It’s July 3 and on this day in 1863, in the middle of the Gettysburg battlefield, 16,000 Confederates attacked the Union lines at a copse of trees that have been know as the high water mark of the Confederacy. After the charge, the bodies of members of the 26th North Carolina marked the precise location of that high water mark. This allows North Carolinians to claim they went “Furthest” in the Civil War.
I have been visiting Gettysburg since I was a teenager. Then, with a friend with Southern roots like me, I made Pickett’s and Pettigrew’s charge. The ground is rolling, so for part of the walk, you are shielded from Federal fire. It is only after crossing the Emmitsburg Road that you are fully exposed to artillery and musketry.
There are thousands of Gettysburg books around. In “Intruder in the Dust,” William Faulkner wrote about it this way:
“For every Southern boy fourteen years old, not once but whenever he wants it, there is the instant when it’s still not yet two o’clock on that July afternoon in 1863, the brigades are in position behind the rail fence, the guns are laid and ready in the woods and the furled flags are already loosened to break out and Pickett himself with his long oiled ringlets and his hat in one hand probably and his sword in the other looking up the hill waiting for Longstreet to give the word and it’s all in the balance, it hasn’t happened yet, it hasn’t even begun yet, it not only hasn’t begun yet but there is still time for it not to begin against that position and those circumstances…”
My Uncle Vernon Niven felt this way, and my great Uncle Malcom Niven was trying to get up Culps Hill at the same time. Remember the day.
Read more: http://www.realclearpolitics.com/articles/2014/07/03/july_3_1863_longstreets_misgivings_–_and_picketts_charge.html#ixzz36RTXhHdD
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I saw “America” last night, its opening night, and found this to be a remarkable movie and a “must see” for most of us. Those who shouldn’t see it are those who simply want to believe the negative view of America that is being promoted today. Our country doesn’t deserve such a disservice.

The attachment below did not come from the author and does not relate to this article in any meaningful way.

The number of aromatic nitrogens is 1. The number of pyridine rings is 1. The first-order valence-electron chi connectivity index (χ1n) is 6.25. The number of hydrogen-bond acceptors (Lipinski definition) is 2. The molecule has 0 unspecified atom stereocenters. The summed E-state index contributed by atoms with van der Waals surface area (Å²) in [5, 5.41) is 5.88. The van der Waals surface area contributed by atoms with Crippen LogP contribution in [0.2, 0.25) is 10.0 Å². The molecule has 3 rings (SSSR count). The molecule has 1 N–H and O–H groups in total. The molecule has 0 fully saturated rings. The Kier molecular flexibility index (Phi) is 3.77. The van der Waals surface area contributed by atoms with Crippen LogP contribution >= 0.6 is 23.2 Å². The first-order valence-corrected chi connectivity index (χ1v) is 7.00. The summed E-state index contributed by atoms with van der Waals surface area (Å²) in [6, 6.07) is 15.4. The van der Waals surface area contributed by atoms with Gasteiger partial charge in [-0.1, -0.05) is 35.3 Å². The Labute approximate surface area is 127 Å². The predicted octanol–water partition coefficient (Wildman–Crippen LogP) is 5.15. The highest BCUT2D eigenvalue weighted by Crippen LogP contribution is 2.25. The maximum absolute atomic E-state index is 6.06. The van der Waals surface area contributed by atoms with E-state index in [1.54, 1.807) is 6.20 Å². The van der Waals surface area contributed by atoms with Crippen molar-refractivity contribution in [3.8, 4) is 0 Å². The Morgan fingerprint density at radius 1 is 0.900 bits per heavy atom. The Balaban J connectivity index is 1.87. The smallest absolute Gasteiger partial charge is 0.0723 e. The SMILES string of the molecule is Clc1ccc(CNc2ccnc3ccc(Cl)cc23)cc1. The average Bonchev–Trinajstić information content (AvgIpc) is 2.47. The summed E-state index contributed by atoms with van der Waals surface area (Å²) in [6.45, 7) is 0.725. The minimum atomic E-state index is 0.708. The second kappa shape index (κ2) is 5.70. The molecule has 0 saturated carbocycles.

Without delving too deeply into the movie, thus avoiding the need for spoiler alerts, there is in the opening of the film a Revolutionary War vingette that needs explaining as D’Souza fails to lay proper foundation for it.
This vingette shows a mounted senior officer in Continental Uniform moving on horseback with his troops. There is a shot of a British officer with a rifled musket taking aim on this officer and then deciding not to fire. In the movie, it actually allows the Brit to shoot the officer, George Washington, who falls dead and goes on to project his death and its impact on the war and our country. But he didn’t shoot.
This vingette is based on history. The battle was a British victory at Brandywine Creek near present Chadd’s Ford, Pennsylvania, September 11, 1777, and the officer was Patrick Ferguson who had developed a breech loading rifled musket that was able to be loaded and fired seven times in a minute, more than twice the rate of fire a well trained soldier could achieve with the muzzle loading Brown Bess that armed British infantrymen.
Ferguson actually had Washington in his sights, and, as he was said to be the best shot in the British army, would probably have killed Washington had he fired. He said later that “I didn’t think it proper to murder this fine officer in ambush.” That he didn’t fire had a huge impact on our history, and we are still thankful.
Ferguson rose to command positions in the British army and was killed in the Continental victory at Kings Mountain (South Carolina), October 7, 1780.
The rest of the movie is self-explanatory, but this portion needed explanation.